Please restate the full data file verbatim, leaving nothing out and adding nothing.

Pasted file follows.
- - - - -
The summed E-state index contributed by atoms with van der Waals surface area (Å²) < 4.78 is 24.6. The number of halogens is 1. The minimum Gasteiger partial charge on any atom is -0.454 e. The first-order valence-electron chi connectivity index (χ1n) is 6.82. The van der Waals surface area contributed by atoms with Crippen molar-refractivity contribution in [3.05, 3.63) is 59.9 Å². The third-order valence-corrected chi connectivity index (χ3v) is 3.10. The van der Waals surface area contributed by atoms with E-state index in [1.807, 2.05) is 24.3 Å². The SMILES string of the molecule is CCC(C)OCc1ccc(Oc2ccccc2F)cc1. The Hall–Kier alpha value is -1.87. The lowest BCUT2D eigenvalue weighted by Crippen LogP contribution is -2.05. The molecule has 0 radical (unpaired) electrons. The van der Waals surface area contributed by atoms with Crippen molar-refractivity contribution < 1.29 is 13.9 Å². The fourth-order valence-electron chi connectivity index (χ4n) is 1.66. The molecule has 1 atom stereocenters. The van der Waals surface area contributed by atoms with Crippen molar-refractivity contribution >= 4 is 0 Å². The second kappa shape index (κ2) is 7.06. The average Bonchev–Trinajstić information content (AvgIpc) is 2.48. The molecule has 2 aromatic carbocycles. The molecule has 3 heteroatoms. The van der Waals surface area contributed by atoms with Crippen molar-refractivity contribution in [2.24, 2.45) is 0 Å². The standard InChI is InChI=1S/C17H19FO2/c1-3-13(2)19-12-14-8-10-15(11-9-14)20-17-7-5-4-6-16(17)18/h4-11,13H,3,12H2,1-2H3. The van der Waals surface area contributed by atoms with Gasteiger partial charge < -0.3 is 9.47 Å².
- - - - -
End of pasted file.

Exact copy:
The summed E-state index contributed by atoms with van der Waals surface area (Å²) < 4.78 is 24.6. The number of halogens is 1. The minimum Gasteiger partial charge on any atom is -0.454 e. The first-order valence-electron chi connectivity index (χ1n) is 6.82. The van der Waals surface area contributed by atoms with Crippen molar-refractivity contribution in [3.05, 3.63) is 59.9 Å². The third-order valence-corrected chi connectivity index (χ3v) is 3.10. The van der Waals surface area contributed by atoms with E-state index in [1.807, 2.05) is 24.3 Å². The SMILES string of the molecule is CCC(C)OCc1ccc(Oc2ccccc2F)cc1. The Hall–Kier alpha value is -1.87. The lowest BCUT2D eigenvalue weighted by Crippen LogP contribution is -2.05. The molecule has 0 radical (unpaired) electrons. The van der Waals surface area contributed by atoms with Crippen molar-refractivity contribution < 1.29 is 13.9 Å². The fourth-order valence-electron chi connectivity index (χ4n) is 1.66. The molecule has 1 atom stereocenters. The van der Waals surface area contributed by atoms with Crippen molar-refractivity contribution >= 4 is 0 Å². The second kappa shape index (κ2) is 7.06. The average Bonchev–Trinajstić information content (AvgIpc) is 2.48. The molecule has 2 aromatic carbocycles. The molecule has 3 heteroatoms. The van der Waals surface area contributed by atoms with Crippen molar-refractivity contribution in [2.24, 2.45) is 0 Å². The standard InChI is InChI=1S/C17H19FO2/c1-3-13(2)19-12-14-8-10-15(11-9-14)20-17-7-5-4-6-16(17)18/h4-11,13H,3,12H2,1-2H3. The van der Waals surface area contributed by atoms with Gasteiger partial charge < -0.3 is 9.47 Å².